Moving to a new city is hard. It’s easy to pretend you’re brave and adventurous, but while you’re telling people how excited you are, it’s likely that your actual thoughts about the whole ordeal are an anxious mess. Leaving your life behind, the move itself, and the settling in period are stressful and emotionally draining. For many introverts, there’s an additional worry: how am I going to make good friends?
This problem isn’t exclusive to introverts. But in order to make meaningful friendships, you usually have to give yourself lots of opportunities to interact with people. Extroverts are generally able to create more of these opportunities.
The options for settling into a new city may seem pretty grim for an introvert: either give up your downtime to small talk with strangers, or be a happy recluse. Honestly, the second option is always the most tempting, but it turns out that having friends is awesome. So how do you get from Point A (reluctant acceptance that hermitdom is not the answer) to Point B (having consistent and meaningful social connections)? My suggestion is to fake extroversion. Just for a little while, I promise. Here are some tips for becoming a short-term, extroverted introvert:
Be a “yes” person
This will be tiring (and probably expensive), but it’s worth it to invest some initial time and energy and say yes to as many social invitations as you can. This doesn’t have to be extreme; rest before you go out, and don’t feel compelled to stay at events the whole time. It’s ok to say you’re tired and leave early; in the first few months in a new place, it’s good just to show up and connect with a few people.
You’ll likely spend the rest of your spare time recharging, but you’ll be rewarded with more options for friendships. After some time, you can relax and create your own schedule with the people you’ve clicked with.
Where do I even find people?
Sometimes, a move can come with a pre-made group of friends, like when you start a new school program and click with your classmates. Most often, this isn’t the case. Thanks to the internet though, it’s much easier to find people to hang out with.
Meetup.com is great. With social groups based on interests (e.g. hiking, being gay, speaking French), it’s easy to ‘find your people’ (their motto, but it’s true). Events are drop-in based, so there are always new people there. Plus, there are no expectations for you to go regularly. If a dinner sounds intimidating, why not skip it and go to a laser tag event where you can have fun with less pressure to chat?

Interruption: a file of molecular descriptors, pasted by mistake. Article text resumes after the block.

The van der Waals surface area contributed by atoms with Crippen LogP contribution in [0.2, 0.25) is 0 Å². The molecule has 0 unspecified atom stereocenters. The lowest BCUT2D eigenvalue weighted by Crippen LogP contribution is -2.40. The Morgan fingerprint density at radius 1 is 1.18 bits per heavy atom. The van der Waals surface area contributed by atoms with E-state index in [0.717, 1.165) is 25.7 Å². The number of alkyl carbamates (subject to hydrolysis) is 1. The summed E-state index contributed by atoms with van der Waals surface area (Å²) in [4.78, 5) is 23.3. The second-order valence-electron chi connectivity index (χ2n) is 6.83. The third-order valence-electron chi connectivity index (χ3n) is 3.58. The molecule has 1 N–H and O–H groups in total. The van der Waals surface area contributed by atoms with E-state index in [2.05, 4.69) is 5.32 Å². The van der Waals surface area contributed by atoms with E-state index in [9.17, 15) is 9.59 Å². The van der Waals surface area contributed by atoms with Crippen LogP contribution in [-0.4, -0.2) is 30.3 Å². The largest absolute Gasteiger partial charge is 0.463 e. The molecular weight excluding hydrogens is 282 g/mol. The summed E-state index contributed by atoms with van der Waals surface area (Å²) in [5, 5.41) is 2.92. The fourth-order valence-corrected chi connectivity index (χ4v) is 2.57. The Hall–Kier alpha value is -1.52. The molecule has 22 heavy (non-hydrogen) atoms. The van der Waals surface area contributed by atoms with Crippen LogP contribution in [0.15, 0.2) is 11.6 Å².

Facebook has some great social groups too. I joined a lesbian group when I moved to Seoul, which led to camping weekends, nights out, a book club, and connections to other groups and events. There were tons of other (non-gay) groups that were easy to find through a simple Facebook search.
There are so many perks to befriending outgoing folks! They are generally eager to make friends, you don’t have to worry too much about carrying the conversation, and they can introduce you to lots of people. Ok, I’m not suggesting you take advantage of their social prowess, just that you shouldn’t be intimidated by it! What can you offer in return? Balance! Listen, offer support when you can, and don’t forget to reciprocate once you get comfortable. Whether you invite them to hang out or suggest group events, they won’t want to be the inviter/initiator *all* the time.
Balance your time with activities that give your introverted self energy. This may not be easy, given that you’ll be juggling work and/or school with lots of social activities (since you are being a yes person), but it’s important to squeeze in regular walks, Netflix binges, or whatever recharges you. If you make plans every weeknight, try to book most of the weekend off for yourself. If you have a full weekend, keep the week free.
Or… don’t fake it.
Acting extroverted when you move to a new city isn’t about changing who you are, it’s just about stepping further outside of your comfort zone. If you can make meaningful connections sooner, you’ll probably have an easier transition. But there’s nothing wrong with being true to yourself, giving yourself lots of downtime, and taking your time to meet people!
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